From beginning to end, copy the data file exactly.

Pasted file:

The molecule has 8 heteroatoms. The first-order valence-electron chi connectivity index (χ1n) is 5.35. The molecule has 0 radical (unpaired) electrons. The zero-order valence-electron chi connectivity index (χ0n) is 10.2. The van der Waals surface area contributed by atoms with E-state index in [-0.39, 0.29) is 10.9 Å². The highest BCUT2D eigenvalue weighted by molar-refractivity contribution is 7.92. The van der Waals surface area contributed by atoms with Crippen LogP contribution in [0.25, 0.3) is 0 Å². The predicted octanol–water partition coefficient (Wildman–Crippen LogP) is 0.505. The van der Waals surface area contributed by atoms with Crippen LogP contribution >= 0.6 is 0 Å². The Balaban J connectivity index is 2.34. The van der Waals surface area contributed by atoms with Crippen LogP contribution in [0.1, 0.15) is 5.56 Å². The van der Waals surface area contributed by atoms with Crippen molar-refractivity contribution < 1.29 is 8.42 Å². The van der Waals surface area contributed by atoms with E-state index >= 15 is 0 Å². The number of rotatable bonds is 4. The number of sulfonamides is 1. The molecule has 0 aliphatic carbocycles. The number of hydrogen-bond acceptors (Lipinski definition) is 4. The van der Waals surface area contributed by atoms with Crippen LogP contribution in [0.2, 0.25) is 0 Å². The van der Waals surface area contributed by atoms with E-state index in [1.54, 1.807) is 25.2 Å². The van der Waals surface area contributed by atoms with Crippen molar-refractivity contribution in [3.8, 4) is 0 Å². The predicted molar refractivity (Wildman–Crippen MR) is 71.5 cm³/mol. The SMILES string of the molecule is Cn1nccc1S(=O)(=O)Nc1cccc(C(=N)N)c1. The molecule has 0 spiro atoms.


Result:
The molecule has 8 heteroatoms. The first-order valence-electron chi connectivity index (χ1n) is 5.35. The molecule has 0 radical (unpaired) electrons. The zero-order valence-electron chi connectivity index (χ0n) is 10.2. The van der Waals surface area contributed by atoms with E-state index in [-0.39, 0.29) is 10.9 Å². The highest BCUT2D eigenvalue weighted by molar-refractivity contribution is 7.92. The van der Waals surface area contributed by atoms with Crippen LogP contribution in [0.25, 0.3) is 0 Å². The predicted octanol–water partition coefficient (Wildman–Crippen LogP) is 0.505. The van der Waals surface area contributed by atoms with Crippen LogP contribution >= 0.6 is 0 Å². The Balaban J connectivity index is 2.34. The van der Waals surface area contributed by atoms with Crippen LogP contribution in [0.1, 0.15) is 5.56 Å². The van der Waals surface area contributed by atoms with Crippen molar-refractivity contribution < 1.29 is 8.42 Å². The van der Waals surface area contributed by atoms with E-state index >= 15 is 0 Å². The number of rotatable bonds is 4. The number of sulfonamides is 1. The molecule has 0 aliphatic carbocycles. The number of hydrogen-bond acceptors (Lipinski definition) is 4. The van der Waals surface area contributed by atoms with Crippen LogP contribution in [0.2, 0.25) is 0 Å². The van der Waals surface area contributed by atoms with E-state index in [1.54, 1.807) is 25.2 Å². The van der Waals surface area contributed by atoms with Crippen molar-refractivity contribution in [3.8, 4) is 0 Å². The predicted molar refractivity (Wildman–Crippen MR) is 71.5 cm³/mol. The SMILES string of the molecule is Cn1nccc1S(=O)(=O)Nc1cccc(C(=N)N)c1. The molecule has 0 spiro atoms.